Wulomei was founded in 1973 by Nii Ashitey with the encouragement of
the dramatist, Saka Acquaye. Ashitey, who had previously been a percussionist for The Tempos, Tubman Stars and Worker’s Brigade highlife bands, but decided to
create a more “rootsy” sound to, as he once put it, “bring something out for
the youth to progress and to forget foreign music and do their own thing”.
Except for an amplified guitar, played with the West African finger picking
style, Wulomei’s instruments are indigenous, with atenteben bamboo flutes
and a lot of traditional local percussion that includes the giantgome framedrums,
which provide a deep percussive “bass-line”.
Wulomei plays old Ga and Liberian sea shanties, gome songs, and the kolomashie and kpanlogo recreational songs of Accra and Akan highlifes. To portray the band’s indigenous orientation, Wulomei’s performers wear the white or yellow cloth and frilly hats of the Wulomei or traditional priests and priestesses of the Ga people of Accra.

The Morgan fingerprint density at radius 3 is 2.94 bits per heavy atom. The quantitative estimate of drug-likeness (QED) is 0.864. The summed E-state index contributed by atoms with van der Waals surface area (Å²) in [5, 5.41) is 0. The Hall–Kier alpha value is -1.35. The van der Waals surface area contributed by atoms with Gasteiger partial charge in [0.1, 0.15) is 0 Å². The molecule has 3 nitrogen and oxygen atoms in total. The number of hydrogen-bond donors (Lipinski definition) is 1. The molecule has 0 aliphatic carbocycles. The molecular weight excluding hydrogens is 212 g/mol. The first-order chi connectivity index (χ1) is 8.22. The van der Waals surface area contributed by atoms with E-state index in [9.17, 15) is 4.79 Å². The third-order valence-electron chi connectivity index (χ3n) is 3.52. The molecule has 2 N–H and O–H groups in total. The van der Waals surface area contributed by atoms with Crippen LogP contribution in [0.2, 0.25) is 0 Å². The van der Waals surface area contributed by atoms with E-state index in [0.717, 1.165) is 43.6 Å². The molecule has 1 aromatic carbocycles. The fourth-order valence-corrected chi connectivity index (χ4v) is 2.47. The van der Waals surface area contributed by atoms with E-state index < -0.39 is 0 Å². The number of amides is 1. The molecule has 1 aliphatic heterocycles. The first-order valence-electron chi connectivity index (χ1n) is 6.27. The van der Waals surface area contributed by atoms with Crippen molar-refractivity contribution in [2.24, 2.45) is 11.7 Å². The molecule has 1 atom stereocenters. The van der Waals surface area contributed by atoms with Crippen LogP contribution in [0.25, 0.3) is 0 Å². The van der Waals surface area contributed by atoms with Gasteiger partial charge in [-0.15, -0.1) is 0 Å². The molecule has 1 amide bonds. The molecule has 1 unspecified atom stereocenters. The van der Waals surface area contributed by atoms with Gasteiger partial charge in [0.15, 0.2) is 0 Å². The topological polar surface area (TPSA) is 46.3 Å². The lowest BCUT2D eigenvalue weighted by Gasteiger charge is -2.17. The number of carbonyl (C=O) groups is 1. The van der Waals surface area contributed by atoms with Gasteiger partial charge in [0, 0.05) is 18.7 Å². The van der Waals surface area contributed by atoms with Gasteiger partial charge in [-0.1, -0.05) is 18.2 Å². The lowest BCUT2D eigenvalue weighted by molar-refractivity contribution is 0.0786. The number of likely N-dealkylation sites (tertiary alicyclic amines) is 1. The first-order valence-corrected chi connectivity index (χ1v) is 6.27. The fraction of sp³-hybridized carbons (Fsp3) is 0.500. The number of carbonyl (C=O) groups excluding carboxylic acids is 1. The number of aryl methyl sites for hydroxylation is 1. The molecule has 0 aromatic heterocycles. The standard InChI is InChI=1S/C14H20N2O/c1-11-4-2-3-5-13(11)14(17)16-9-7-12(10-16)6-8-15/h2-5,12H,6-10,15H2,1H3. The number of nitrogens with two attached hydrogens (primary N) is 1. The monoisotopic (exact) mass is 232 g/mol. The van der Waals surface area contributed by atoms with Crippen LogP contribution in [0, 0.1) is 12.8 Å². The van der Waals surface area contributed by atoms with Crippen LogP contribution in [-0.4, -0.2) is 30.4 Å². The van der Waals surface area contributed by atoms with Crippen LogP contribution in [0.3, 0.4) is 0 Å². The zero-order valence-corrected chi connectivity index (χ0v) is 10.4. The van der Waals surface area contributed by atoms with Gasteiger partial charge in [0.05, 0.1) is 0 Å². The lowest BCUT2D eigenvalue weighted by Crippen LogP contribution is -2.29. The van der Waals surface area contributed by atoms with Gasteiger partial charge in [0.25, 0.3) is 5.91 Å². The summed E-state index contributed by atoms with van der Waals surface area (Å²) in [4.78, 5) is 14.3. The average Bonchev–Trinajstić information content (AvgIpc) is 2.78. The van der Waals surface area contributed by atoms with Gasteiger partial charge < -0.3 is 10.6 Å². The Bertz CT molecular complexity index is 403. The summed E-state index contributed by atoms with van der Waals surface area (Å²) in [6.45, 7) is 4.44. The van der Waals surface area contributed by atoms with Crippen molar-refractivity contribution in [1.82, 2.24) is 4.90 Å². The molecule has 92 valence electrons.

In 1974 Wulomei released its debut record, ‘Walatu Walasa’ followed by, Wulomei in Drum Conference’ released on the Phonogram label. During the 1970s and 80s, Wulomei made a number of successful tours to Europe and the United States.
Following Wulomei’s initial success, there was a proliferation of so-called “Ga cultural groups” such as Blemabii, Dzadzeloi, Abladei, Agbafoi, and Ashiedu Keteke. Two members of Wulomei also created their own groups.
Wulomei’s gome drum player, ‘Big Boy’ Nii Adu, formed theBukom Ensemble and Wulomei’s lead female singer,NaaAmanua, formed the SukuTroupe. Nii Ashitey has retired and the second generation Wulomei is run by his son, Nii Tei Ashitey, and daughter, Naa Asheley.